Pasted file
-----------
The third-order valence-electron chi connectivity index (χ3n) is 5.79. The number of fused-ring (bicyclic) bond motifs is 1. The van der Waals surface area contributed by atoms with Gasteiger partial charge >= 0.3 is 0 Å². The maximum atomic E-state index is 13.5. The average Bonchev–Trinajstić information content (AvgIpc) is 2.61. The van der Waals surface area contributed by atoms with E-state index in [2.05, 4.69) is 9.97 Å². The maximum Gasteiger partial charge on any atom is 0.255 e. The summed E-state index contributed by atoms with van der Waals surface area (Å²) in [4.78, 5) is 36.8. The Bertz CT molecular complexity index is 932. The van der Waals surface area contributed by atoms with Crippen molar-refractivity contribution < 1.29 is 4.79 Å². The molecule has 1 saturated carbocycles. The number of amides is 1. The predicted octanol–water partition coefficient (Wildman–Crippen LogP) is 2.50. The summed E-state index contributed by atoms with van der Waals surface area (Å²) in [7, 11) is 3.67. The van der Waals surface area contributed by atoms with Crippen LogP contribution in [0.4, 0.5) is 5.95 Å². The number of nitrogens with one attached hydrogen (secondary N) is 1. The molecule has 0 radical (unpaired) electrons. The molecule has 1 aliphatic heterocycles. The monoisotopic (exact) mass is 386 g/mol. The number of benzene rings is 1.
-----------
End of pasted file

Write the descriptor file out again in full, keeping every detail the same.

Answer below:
The third-order valence-electron chi connectivity index (χ3n) is 5.79. The number of fused-ring (bicyclic) bond motifs is 1. The van der Waals surface area contributed by atoms with Gasteiger partial charge >= 0.3 is 0 Å². The maximum atomic E-state index is 13.5. The average Bonchev–Trinajstić information content (AvgIpc) is 2.61. The van der Waals surface area contributed by atoms with E-state index in [2.05, 4.69) is 9.97 Å². The maximum Gasteiger partial charge on any atom is 0.255 e. The summed E-state index contributed by atoms with van der Waals surface area (Å²) in [4.78, 5) is 36.8. The Bertz CT molecular complexity index is 932. The van der Waals surface area contributed by atoms with Crippen molar-refractivity contribution < 1.29 is 4.79 Å². The molecule has 1 saturated carbocycles. The number of amides is 1. The predicted octanol–water partition coefficient (Wildman–Crippen LogP) is 2.50. The summed E-state index contributed by atoms with van der Waals surface area (Å²) in [7, 11) is 3.67. The van der Waals surface area contributed by atoms with Crippen LogP contribution in [0.4, 0.5) is 5.95 Å². The number of nitrogens with one attached hydrogen (secondary N) is 1. The molecule has 0 radical (unpaired) electrons. The molecule has 1 aliphatic heterocycles. The monoisotopic (exact) mass is 386 g/mol. The number of benzene rings is 1.